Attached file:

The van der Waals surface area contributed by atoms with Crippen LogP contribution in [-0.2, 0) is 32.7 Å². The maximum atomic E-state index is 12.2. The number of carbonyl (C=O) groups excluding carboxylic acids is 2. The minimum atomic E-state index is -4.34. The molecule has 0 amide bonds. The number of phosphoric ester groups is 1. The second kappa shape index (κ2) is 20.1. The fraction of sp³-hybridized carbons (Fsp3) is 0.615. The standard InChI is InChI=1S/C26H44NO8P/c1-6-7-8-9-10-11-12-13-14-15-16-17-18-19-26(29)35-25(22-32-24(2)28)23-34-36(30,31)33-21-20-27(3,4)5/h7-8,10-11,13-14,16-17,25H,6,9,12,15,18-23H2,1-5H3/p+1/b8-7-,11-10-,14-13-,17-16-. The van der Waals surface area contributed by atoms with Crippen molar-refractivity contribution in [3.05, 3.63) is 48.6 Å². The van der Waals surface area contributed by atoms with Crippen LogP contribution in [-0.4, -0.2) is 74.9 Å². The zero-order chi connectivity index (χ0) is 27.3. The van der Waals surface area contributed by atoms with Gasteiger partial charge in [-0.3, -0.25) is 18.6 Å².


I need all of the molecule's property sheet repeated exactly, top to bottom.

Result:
The van der Waals surface area contributed by atoms with Crippen LogP contribution in [-0.2, 0) is 32.7 Å². The maximum atomic E-state index is 12.2. The number of carbonyl (C=O) groups excluding carboxylic acids is 2. The minimum atomic E-state index is -4.34. The molecule has 0 amide bonds. The number of phosphoric ester groups is 1. The second kappa shape index (κ2) is 20.1. The fraction of sp³-hybridized carbons (Fsp3) is 0.615. The standard InChI is InChI=1S/C26H44NO8P/c1-6-7-8-9-10-11-12-13-14-15-16-17-18-19-26(29)35-25(22-32-24(2)28)23-34-36(30,31)33-21-20-27(3,4)5/h7-8,10-11,13-14,16-17,25H,6,9,12,15,18-23H2,1-5H3/p+1/b8-7-,11-10-,14-13-,17-16-. The van der Waals surface area contributed by atoms with Crippen molar-refractivity contribution in [3.05, 3.63) is 48.6 Å². The van der Waals surface area contributed by atoms with Crippen LogP contribution in [-0.4, -0.2) is 74.9 Å². The zero-order chi connectivity index (χ0) is 27.3. The van der Waals surface area contributed by atoms with Gasteiger partial charge in [-0.3, -0.25) is 18.6 Å².